USMCA Technical Corrections
Jan. 12, 2021
By: Lois E. Wetzel
An omnibus legislative package titled “Coronavirus Response and Relief Supplemental Appropriations Act, 2021” that was passed on December 22, 2020 contained technical corrections to the implementing bill for the United States-Mexico-Canada Agreement (“USMCA”). The USMCA replaced the North America Free Trade Agreement (“NAFTA”) and went into effect July 1, 2020. Technical corrections to the new trade agreement, which require congressional approval, have been in the works since spring and were highly anticipated though the bulk of corrections go to non-controversial language and correctional amendments. The full text of the corrections can be found here.
The technical corrections are contained in Division O, Title VI of the Appropriations Act under a section entitled “United States-Mexico-Canada Agreement Implementation Act Technical Corrections, ” starting at page 2471 of the document. The most notable changes to the USMCA implementing bill concern rules of origin for products entered through foreign trade zones (FTZs) and merchandise processing fee refunds on post importation 520(d) and reconciliation claims.
Included in the technical corrections was a provision reinstating a contentious NAFTA-era limitation on products produced within FTZs. Under NAFTA as implemented in 19 USC § 3332(a)(2), products produced within FTZs were prohibited from qualifying for duty-free treatment when withdrawn from the zone and entered for consumption in the U.S. This was true even when all conditions in the rules of origin were satisfied by production in the zone. As initially drafted, the USMCA left out the special treatment of FTZs, allowing for FTZ operators to produce originating merchandise that could be admitted to the U.S. duty free. However, the technical corrections reinstated the bar on qualification for FTZ products and tariffs are now due on any affected goods that have exited FTZs since July 1.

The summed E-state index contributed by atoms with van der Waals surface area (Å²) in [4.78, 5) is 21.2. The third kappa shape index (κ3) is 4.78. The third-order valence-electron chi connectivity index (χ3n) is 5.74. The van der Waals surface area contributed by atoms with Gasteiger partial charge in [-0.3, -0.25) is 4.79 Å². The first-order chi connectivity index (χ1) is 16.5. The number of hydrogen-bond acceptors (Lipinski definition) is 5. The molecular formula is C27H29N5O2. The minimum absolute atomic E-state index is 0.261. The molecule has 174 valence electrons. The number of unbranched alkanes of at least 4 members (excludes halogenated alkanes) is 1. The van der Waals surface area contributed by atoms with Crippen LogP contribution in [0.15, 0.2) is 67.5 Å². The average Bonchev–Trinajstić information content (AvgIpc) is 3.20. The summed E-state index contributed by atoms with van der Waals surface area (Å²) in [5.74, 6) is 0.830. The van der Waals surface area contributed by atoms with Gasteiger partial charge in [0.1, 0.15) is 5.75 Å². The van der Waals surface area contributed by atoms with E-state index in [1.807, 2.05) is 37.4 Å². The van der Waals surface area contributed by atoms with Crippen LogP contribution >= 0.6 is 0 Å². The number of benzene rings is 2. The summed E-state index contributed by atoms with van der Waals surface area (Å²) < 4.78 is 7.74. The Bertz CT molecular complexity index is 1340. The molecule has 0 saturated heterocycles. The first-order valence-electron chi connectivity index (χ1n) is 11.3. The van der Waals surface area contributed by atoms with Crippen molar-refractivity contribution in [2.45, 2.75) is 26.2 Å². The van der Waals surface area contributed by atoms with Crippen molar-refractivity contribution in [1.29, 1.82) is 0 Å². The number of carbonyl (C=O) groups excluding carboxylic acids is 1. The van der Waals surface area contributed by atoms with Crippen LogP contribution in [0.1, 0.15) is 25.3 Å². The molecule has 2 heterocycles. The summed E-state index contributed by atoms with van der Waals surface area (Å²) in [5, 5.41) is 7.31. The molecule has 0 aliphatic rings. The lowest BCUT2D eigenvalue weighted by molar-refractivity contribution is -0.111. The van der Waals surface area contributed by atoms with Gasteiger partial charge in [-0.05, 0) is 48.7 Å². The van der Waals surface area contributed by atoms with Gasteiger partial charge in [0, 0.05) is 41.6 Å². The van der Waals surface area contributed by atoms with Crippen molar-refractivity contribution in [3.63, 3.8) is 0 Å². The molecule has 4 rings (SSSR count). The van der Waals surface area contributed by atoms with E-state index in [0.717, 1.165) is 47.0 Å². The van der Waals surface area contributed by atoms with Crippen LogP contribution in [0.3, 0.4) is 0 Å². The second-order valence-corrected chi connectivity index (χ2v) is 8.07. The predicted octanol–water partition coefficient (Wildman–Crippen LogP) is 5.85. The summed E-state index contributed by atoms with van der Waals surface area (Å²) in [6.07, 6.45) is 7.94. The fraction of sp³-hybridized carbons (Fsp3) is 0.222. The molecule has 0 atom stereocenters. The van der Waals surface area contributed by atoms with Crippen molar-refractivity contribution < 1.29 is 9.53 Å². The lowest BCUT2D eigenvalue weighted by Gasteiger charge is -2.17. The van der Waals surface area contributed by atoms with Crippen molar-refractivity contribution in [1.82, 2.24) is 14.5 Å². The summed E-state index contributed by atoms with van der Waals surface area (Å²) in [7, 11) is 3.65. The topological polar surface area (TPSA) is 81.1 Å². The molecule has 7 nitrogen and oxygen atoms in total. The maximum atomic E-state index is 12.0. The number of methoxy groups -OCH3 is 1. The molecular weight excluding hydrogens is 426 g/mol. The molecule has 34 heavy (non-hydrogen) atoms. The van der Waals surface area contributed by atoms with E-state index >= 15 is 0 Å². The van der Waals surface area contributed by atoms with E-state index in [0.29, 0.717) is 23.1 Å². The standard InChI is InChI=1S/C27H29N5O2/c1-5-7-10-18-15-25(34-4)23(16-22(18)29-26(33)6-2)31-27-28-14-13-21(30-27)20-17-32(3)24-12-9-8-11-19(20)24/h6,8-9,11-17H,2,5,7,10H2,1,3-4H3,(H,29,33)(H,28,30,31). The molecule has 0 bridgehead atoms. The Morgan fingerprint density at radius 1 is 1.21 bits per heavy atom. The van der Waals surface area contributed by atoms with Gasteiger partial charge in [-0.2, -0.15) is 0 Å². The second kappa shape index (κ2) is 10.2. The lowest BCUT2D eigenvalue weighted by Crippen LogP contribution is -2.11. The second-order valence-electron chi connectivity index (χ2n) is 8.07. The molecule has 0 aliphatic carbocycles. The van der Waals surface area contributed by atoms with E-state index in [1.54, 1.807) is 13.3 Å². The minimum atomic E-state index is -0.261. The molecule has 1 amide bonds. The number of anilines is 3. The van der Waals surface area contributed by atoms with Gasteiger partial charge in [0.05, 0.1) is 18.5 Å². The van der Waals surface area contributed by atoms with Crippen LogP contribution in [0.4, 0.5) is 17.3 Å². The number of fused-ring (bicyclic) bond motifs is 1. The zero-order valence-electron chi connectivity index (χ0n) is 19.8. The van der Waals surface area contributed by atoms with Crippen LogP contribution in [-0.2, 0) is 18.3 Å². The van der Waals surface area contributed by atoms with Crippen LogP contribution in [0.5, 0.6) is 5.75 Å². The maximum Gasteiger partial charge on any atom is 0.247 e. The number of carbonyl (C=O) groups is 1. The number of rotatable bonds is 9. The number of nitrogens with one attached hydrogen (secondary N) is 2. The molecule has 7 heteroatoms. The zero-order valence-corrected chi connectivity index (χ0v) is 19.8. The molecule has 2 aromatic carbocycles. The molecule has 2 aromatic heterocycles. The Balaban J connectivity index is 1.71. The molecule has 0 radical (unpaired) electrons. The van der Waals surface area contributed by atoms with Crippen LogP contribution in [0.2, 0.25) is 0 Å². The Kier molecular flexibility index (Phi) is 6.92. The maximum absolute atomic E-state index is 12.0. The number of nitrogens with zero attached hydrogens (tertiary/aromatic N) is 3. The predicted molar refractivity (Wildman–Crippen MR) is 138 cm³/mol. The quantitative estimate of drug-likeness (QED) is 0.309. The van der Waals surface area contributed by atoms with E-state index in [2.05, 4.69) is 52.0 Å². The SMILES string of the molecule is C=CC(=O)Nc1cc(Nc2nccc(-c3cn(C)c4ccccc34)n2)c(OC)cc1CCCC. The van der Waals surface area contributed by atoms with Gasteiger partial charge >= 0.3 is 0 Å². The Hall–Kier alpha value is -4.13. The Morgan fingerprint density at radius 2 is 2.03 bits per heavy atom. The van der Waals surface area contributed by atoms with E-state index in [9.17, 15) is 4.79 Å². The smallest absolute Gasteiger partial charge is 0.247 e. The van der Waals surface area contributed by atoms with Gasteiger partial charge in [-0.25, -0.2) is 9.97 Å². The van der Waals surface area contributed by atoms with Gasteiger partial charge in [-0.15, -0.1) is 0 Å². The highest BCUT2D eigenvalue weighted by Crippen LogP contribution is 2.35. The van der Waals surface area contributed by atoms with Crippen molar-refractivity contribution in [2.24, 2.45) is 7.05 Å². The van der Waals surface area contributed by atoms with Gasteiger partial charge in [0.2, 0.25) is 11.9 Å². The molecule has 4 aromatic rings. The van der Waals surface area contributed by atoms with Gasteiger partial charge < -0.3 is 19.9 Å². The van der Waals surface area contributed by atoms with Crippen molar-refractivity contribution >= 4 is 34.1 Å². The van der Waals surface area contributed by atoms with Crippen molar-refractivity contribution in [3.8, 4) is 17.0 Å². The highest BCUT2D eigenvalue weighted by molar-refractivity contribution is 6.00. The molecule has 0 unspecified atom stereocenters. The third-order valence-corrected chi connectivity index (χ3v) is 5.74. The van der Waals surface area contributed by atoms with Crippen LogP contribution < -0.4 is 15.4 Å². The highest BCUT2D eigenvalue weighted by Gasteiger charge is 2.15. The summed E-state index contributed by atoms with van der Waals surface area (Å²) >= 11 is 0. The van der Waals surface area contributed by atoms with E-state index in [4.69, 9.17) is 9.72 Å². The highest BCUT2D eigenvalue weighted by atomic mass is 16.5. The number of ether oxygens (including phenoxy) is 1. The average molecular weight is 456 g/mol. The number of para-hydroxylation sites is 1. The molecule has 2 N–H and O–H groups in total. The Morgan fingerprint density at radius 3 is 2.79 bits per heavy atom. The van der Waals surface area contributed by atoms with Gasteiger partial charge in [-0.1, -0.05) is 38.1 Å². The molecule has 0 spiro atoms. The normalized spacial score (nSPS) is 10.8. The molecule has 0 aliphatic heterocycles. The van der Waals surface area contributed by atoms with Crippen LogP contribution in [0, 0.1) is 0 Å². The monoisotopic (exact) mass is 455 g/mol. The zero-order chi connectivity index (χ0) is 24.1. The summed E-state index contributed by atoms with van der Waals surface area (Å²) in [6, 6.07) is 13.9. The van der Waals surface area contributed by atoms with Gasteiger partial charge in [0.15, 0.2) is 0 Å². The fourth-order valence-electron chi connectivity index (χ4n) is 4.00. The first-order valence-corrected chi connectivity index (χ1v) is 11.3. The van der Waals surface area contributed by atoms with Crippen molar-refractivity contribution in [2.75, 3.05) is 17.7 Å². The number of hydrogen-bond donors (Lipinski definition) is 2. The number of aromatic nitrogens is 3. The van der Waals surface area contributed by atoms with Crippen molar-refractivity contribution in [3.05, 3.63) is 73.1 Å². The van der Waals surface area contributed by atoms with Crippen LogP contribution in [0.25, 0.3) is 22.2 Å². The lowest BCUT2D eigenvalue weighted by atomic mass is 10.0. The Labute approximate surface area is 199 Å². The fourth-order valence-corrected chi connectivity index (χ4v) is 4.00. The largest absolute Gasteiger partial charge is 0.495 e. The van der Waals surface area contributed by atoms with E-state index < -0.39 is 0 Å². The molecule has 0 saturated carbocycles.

As originally drafted, the USMCA disallowed refunds of the merchandise processing fee (MPF) on post-entry USMCA claims. Unless USMCA claims were made at the time of entry, the MPF was not refunded. The technical corrections fixed this limitation, making the MPF refundable for post entry claims made within a year of importation and in accordance with the regulations or via Reconciliation.
If you have any questions on the implications of the technical corrections to the USMCA, or the USMCA in general, don’t hesitate to contact an attorney at Barnes, Richardson & Colburn LLP.